Wednesday, November 13, 2019
Iraq War :: essays research papers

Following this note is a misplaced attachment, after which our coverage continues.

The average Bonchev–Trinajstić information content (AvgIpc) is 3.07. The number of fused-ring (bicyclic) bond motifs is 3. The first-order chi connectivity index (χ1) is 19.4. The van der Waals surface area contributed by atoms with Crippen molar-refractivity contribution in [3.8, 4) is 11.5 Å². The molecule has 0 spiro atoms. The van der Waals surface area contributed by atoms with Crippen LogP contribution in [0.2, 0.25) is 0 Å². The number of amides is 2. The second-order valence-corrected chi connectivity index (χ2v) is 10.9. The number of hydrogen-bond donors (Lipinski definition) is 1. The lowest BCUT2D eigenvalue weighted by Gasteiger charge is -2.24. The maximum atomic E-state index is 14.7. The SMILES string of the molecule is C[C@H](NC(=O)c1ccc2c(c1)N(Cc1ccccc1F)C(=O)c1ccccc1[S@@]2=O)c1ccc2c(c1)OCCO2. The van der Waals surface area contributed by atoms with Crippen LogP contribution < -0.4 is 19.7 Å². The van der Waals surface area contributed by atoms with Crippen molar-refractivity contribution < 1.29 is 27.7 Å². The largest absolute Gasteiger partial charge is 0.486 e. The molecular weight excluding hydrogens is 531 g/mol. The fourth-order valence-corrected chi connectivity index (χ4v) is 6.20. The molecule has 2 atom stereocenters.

Friday-January 16, 2004- 4:00p.m: I was watching 'Oprah' and a particular story struck me. It was about these young brides in India who were being burned alive by their husbands because they have become a burden. Before these women are married off, their husbands receive dowries from the bride's family, when the family can no longer meet up with his demands-he sets his wife on fire, in hopes of her dying, and he will eventually marry another bride and obtain more dowry. These women are shun from society and are nothing but worthless beings-they become silent voiceless shadows. This happens to thousands of women everyday. It is the power behind such stories that makes me ponder and become more aware about this world. Similarly the literature of Vietnam has been an eye opener and a gravedigger, opening up my eyes to what happened in Nam and exposing the bones left behind in the stories. It has given me another view of the Iraq War. Human nature can be hard to alter; whether it's a sol dier from Vietnam or a soldier involved in Iraq they share a similar state of mind. In The Things They Carried Tim O' Brien describes the 'Night Life' of the soldiers. In particular there is a story about the gradual mental break down of Rat Kiley. "He couldn't sleep during the hot day light hours; he couldn't cope with the nights." (p.222) As time progressed the war was definitely getting to him: "the days aren't so bad, but at night the pictures get to be a bitch. I start seeing my own body. Chunks of myselfÃ¢â¬ ¦I can see the goddamn bugs chewing tunnels through meÃ¢â¬ ¦it's too much. I can't keep seeing myself dead."(p.223) In the end the only way for Kiley to escape was to shoot himself in the leg and get picked up by the choppers. The effect of war is no different on the mentality of a soldier serving in Iraq. The war slowly consumes the mind, body, and most deadly the soul. Once it starts to eat away it leaves a permanent scar. When the war starts to eat away the soul, many times soldiers resort to committing suicide. According to a New York Times article published on January 15, 2004 --'U.S. Soldiers' Suicide Rate Is Up in Iraq.' "U.S. soldiers in Iraq are killing themselves at a high rate despite the work of special teams sent to help troops deal with combat stress, the Pentagon's top doctor said Wednesday.